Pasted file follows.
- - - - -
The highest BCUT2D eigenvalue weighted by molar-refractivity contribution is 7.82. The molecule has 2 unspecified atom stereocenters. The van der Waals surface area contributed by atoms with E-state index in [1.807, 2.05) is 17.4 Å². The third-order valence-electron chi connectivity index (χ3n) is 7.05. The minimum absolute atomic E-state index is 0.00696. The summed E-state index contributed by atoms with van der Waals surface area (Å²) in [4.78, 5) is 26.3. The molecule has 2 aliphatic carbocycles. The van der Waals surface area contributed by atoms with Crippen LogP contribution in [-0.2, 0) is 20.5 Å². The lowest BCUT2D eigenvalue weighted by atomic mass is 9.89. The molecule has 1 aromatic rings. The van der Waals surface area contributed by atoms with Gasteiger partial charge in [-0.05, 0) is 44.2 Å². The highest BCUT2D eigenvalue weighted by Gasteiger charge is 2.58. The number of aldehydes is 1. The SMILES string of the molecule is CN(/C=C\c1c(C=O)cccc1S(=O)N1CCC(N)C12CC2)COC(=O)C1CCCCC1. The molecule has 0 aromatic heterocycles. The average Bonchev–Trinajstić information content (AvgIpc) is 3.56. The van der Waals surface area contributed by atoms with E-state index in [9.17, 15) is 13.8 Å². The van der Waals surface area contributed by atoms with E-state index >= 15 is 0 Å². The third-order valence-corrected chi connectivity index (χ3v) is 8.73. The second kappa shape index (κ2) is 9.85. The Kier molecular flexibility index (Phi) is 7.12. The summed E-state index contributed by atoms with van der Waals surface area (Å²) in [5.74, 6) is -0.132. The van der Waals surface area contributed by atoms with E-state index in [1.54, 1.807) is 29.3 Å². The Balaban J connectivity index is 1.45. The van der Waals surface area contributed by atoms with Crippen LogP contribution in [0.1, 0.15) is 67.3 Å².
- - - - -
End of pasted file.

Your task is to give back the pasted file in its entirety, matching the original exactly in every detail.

The highest BCUT2D eigenvalue weighted by molar-refractivity contribution is 7.82. The molecule has 2 unspecified atom stereocenters. The van der Waals surface area contributed by atoms with E-state index in [1.807, 2.05) is 17.4 Å². The third-order valence-electron chi connectivity index (χ3n) is 7.05. The minimum absolute atomic E-state index is 0.00696. The summed E-state index contributed by atoms with van der Waals surface area (Å²) in [4.78, 5) is 26.3. The molecule has 2 aliphatic carbocycles. The van der Waals surface area contributed by atoms with Crippen LogP contribution in [-0.2, 0) is 20.5 Å². The lowest BCUT2D eigenvalue weighted by atomic mass is 9.89. The molecule has 1 aromatic rings. The van der Waals surface area contributed by atoms with Gasteiger partial charge in [-0.05, 0) is 44.2 Å². The highest BCUT2D eigenvalue weighted by Gasteiger charge is 2.58. The number of aldehydes is 1. The SMILES string of the molecule is CN(/C=C\c1c(C=O)cccc1S(=O)N1CCC(N)C12CC2)COC(=O)C1CCCCC1. The molecule has 0 aromatic heterocycles. The average Bonchev–Trinajstić information content (AvgIpc) is 3.56. The van der Waals surface area contributed by atoms with E-state index in [9.17, 15) is 13.8 Å². The van der Waals surface area contributed by atoms with E-state index >= 15 is 0 Å². The third-order valence-corrected chi connectivity index (χ3v) is 8.73. The second kappa shape index (κ2) is 9.85. The Kier molecular flexibility index (Phi) is 7.12. The summed E-state index contributed by atoms with van der Waals surface area (Å²) in [5.74, 6) is -0.132. The van der Waals surface area contributed by atoms with E-state index in [1.54, 1.807) is 29.3 Å². The Balaban J connectivity index is 1.45. The van der Waals surface area contributed by atoms with Crippen LogP contribution in [0.1, 0.15) is 67.3 Å².